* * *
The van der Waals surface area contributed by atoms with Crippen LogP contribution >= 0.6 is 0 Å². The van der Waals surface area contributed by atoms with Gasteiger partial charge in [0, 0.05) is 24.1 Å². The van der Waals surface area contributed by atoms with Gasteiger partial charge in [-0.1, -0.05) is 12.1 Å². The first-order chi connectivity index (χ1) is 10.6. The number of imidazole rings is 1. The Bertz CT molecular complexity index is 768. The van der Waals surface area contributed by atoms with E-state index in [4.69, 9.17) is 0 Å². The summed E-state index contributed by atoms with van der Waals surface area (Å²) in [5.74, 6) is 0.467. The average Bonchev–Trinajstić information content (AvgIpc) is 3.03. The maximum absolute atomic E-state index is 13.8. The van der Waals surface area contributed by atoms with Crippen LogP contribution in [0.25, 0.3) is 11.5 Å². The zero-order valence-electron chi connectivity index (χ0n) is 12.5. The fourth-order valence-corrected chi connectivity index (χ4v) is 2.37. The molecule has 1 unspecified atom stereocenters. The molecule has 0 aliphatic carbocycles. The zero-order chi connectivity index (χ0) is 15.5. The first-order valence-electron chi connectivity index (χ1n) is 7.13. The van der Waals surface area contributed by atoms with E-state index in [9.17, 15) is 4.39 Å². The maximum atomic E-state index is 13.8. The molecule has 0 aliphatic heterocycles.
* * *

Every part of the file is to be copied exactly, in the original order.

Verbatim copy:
The van der Waals surface area contributed by atoms with Crippen LogP contribution >= 0.6 is 0 Å². The van der Waals surface area contributed by atoms with Gasteiger partial charge in [0, 0.05) is 24.1 Å². The van der Waals surface area contributed by atoms with Gasteiger partial charge in [-0.1, -0.05) is 12.1 Å². The first-order chi connectivity index (χ1) is 10.6. The number of imidazole rings is 1. The Bertz CT molecular complexity index is 768. The van der Waals surface area contributed by atoms with E-state index in [4.69, 9.17) is 0 Å². The summed E-state index contributed by atoms with van der Waals surface area (Å²) in [5.74, 6) is 0.467. The average Bonchev–Trinajstić information content (AvgIpc) is 3.03. The maximum absolute atomic E-state index is 13.8. The van der Waals surface area contributed by atoms with Crippen LogP contribution in [0.25, 0.3) is 11.5 Å². The zero-order valence-electron chi connectivity index (χ0n) is 12.5. The fourth-order valence-corrected chi connectivity index (χ4v) is 2.37. The molecule has 1 unspecified atom stereocenters. The molecule has 0 aliphatic carbocycles. The zero-order chi connectivity index (χ0) is 15.5. The first-order valence-electron chi connectivity index (χ1n) is 7.13. The van der Waals surface area contributed by atoms with E-state index in [9.17, 15) is 4.39 Å². The maximum atomic E-state index is 13.8. The molecule has 0 aliphatic heterocycles.